And 2nd part was genius

Then why did you find the area of the square? 😁🤣🤣🤣🤣🤣🤣🤣

How can you solve the congruent triangle without overlapping it? Mathematically?

Didn't want to brush off your detailed answer with my know-it-all attitude, so I decided to just push the answer button. 😉

For the first part I did 2x² + 36x – 144 = 0

Halve it -> x² + 18x – 72 = 0

Complete a² + 2ab + b² -> x² + 2*9*x + 9² – 81 – 72 = 0

So it turns into (x + 9)² – 153 = 0

Move independent part to right and sqrt (x + 9) = ± √153

x + 9 = ±√9*17 = ±3√17

x = -9 ± 3√17

Only use positive because we're measuring distance.

x = 3√17 – 9

Assuming x is not understoodable.

Finally finished one of these questions and got it right! I did it using a lot of algebra using the change in y and x from the centre of the smaller circle to the intersection of the circles, and called them n and m respectively, then found the gradient of the line going downwards, found the negative reciprocal, then used that to find the 2 points on the line, then used pythagoras' theorem to find the distance, my method was much harder but I'm glad I actually came to an answer, a correct one at that, for one of these questions

How to draw a zero.

For Q/1, it's easier to use x as the side of the square: x^2 + (x-6)^2 = (6+12)^2

and thatts the anssswer…..😁

I don't get why both unknown sides are x… couldn't thy be different lengths? Or how can I be sure they are the same lengths?

Not passable

ASA (Angle Side Angle) Congruency

I tried to solve it using unitary method, and got the answer 17.8, so approx 18.

I solved this using algebra but the calculation turns out to be kinda messy and complicated. Even so, I'd like to share my method here:

Take that corner of the square which lies on the semi circle to be O(0,0), the corner nearest to the semi circle which does not lie on the semicircle to be P [This is the corner on which the right triangle was made in the video] and the corner nearest to the quarter circle but not lying on it (other than P) to be Q. The positive x direction is OP and positive y direction is OQ. So the center of the small circle is at A(6,0).

Let us assume there is a point T(a,b) on the small circle and there is another point B collinear to AT such that T divides AB in the ratio 1:2. [The large quarter circle in the diagram is centered at B with BT as the radius and T being the tangent point between the circles, hence the specific ratio of division]. Now we can find the value of B in terms of a, b as B(3a-12,3b).

Now P lies on x axis hence its y coordinate is 0, and as OP is perpendicular to BP, x coordinate of P and B is equal. Thus P is (3a-12, 0). So, the length of the square side is 3a-12=3b => b=a-4. Thus T is expressed as (a,a-4).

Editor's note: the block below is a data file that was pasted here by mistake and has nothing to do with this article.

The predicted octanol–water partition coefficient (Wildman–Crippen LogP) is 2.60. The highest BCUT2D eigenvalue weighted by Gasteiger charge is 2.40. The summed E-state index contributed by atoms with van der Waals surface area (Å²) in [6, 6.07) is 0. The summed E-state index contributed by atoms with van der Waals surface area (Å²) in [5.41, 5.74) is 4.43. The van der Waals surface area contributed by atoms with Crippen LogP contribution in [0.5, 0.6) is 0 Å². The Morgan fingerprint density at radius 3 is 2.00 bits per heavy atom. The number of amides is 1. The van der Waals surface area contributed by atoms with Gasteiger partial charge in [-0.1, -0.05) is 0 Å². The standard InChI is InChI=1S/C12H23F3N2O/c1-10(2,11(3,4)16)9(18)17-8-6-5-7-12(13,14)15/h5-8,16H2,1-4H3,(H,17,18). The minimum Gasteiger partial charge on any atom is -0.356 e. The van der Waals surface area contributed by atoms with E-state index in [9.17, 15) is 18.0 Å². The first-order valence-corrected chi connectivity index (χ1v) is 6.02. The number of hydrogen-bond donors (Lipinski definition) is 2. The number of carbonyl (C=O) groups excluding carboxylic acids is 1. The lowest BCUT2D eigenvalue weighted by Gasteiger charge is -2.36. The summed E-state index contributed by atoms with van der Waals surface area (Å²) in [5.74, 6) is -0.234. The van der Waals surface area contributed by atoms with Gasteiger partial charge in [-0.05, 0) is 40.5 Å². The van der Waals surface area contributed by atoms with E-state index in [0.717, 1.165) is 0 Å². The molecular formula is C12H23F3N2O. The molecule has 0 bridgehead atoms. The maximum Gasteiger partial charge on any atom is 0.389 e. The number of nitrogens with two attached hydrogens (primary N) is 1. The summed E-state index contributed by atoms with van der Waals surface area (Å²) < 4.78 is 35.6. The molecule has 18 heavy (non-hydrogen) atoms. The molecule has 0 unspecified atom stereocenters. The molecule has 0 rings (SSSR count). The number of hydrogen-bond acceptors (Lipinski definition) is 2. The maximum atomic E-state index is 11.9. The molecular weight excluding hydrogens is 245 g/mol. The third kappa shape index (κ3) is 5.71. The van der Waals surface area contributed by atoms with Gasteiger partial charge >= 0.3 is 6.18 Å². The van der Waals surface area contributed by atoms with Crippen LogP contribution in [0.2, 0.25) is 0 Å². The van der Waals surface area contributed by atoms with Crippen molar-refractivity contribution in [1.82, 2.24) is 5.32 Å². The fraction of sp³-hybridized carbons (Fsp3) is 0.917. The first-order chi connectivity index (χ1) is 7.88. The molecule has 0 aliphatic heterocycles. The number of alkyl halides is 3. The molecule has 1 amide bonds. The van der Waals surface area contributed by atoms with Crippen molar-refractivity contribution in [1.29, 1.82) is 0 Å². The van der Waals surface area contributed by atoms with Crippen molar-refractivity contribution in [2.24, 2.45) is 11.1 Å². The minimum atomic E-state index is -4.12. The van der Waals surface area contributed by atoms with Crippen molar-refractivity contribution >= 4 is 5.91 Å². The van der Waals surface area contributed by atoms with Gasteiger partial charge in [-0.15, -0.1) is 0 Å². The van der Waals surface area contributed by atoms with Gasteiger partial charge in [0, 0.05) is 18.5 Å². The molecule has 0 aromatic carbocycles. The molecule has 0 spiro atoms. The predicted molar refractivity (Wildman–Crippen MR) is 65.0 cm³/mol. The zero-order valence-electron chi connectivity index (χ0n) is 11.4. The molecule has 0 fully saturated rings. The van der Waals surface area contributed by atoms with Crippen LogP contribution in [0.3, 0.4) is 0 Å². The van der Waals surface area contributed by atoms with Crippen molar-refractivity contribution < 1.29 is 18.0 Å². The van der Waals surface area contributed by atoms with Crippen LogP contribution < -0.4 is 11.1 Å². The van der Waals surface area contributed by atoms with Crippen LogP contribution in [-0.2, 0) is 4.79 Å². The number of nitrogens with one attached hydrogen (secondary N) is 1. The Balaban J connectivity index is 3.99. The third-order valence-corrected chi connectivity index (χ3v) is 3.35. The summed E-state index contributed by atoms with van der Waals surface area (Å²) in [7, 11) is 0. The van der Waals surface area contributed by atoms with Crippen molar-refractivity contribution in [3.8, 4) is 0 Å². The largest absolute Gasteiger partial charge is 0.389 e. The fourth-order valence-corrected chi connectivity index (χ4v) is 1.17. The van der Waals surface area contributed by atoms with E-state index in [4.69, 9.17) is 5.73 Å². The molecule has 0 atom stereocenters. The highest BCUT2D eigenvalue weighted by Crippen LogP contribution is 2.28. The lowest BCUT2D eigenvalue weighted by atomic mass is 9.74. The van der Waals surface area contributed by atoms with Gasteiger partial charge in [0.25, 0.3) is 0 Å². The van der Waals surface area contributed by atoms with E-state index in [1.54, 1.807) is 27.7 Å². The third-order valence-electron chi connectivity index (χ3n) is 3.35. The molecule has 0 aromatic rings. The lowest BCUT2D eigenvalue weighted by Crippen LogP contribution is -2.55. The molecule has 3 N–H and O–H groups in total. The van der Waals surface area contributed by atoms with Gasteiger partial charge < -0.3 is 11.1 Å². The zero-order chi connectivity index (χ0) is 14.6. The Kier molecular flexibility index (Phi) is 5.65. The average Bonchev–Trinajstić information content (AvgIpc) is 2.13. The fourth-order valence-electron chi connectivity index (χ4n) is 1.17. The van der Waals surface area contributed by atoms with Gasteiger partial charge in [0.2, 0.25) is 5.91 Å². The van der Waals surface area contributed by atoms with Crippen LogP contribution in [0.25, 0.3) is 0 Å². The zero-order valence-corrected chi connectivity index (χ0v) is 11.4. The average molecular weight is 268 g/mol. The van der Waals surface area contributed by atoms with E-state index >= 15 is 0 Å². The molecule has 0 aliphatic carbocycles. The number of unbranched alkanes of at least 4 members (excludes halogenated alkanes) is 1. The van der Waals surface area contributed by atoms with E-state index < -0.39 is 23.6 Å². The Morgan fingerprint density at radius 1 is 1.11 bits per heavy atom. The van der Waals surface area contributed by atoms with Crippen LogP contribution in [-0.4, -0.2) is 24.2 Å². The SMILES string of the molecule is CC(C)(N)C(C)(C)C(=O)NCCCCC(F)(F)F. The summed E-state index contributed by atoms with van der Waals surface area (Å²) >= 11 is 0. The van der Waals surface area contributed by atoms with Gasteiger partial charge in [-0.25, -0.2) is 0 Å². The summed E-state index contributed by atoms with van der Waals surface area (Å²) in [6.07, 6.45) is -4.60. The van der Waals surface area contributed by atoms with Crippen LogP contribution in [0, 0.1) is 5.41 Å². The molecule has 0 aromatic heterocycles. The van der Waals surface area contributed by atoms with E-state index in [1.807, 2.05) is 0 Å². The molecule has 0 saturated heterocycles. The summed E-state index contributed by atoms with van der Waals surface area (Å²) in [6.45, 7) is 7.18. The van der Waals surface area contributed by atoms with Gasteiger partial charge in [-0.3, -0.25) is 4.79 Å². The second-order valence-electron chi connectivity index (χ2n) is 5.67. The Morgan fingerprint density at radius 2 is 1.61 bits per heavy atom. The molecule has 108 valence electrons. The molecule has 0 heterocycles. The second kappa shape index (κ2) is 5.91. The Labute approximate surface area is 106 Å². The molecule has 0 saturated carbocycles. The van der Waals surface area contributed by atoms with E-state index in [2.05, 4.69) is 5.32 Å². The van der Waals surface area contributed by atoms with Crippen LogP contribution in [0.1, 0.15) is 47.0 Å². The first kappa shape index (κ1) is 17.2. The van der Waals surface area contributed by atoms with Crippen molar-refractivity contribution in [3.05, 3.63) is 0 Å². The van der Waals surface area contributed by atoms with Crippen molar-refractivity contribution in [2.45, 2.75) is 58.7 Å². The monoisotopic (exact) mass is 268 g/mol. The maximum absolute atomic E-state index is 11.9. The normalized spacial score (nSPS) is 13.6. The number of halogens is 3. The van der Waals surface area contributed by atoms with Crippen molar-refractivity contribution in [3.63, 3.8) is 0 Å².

Now we know length of AT = 6, A(6,0), T(a,a-4). We solve for a using distance fomula and quadratic equation and get a=5±√17. Since a-4>0 (due to the way x and y axes are defined), a=5+√17.

From this, side length of the square = 3a-12 = 3√17 + 3. Thus the area = (3√17 + 3)² = 162 + 18√17

Geometry and Trigonometry… I saw the answer for the length of AB, but just couldn't figure HTF I got there lolol. The area of the square was easy using basic Geometry.

Since AB is a tangent line and it is on the parallel edge of the square so that it's the same as the line between two center of circle. that means it's 18.

its annoing and without benifits

Easy pizi, lemons squeezy

Most people like geometry cuz it's easy to visualize……. And that's why we don't get much Einsteins

PJ

You can also solve it by seeing that lengths of semicircle and quarter-circle are the same, from there you will see that what you call alpha-angle is equal to 30deg, and that is all you need to know.

Two circle round lengths are same in this shape.It's 6π.

In a square, all angles are 90° and all sides are of equal length. Therefore, any perpendicular line segments connecting opposite sides have the same lengths.

merci beaucoup pour cette cours!

For the 2nd part, I spent a lengthy series of calcs with many decimals. And I got it wrong.

I can't believe how easily and cleanly you did it! Very nice!

There is a quicker way: Let C and D be the two centers of circles. B' the corner forming a right-angled triangle with C and D, A' the point such that ABB'A' is a parallelogram and E corner point on the smaller circle. We have that AB is perpendicular to CD, but then so is A'B', thus <EB'A'=<B'DC and hence triangle EB'A' is congruent to B'DC. Thus, AB=A'B'=CD=18.

all parallel lines that touch the same opposite sides of a square are of the same length.

we know the line between the centre of 2 circles equals 18 (call it CD)and it is perpendicular to AB thus these 2 lines also form the same angle with the sides they intersect. let's rotate AB 90degrees and it becomes a line parallel to CD and touches the same sides of the square hence AB = 18.

That's really doing it the hard way. Let P be the point where the circles touch. Draw a horizontal line through P. The angle between this line and AB equals the angle that the line through the centres and P makes with the right side of the square. Call this angle beta. Let d be the length of the side of the square, then cos(beta) = d/18. But AB = d/cos(beta) = 18.

https://youtube.com/channel/UCcsfBoocN9EFIBpiBZiSA5g

Actually I could find AB straight away because it's perpendicular to the segment connecting the centres.

Solving for the area is more time consuming because of the tricky quadratic equation.

Wow it's very wonderful.I solved 1st part my self.But I couldn't solve 2nd part my self.It tricky.we must think out of the box.

Finally, FINALLY managed one (half) of these problems – part 2, by just looking at the thumbnail. I somehow got AB was the same length as those radiuses, being at right angle to them and ending at opposite edges of the square. That's all 😛 (maybe I was just lucky).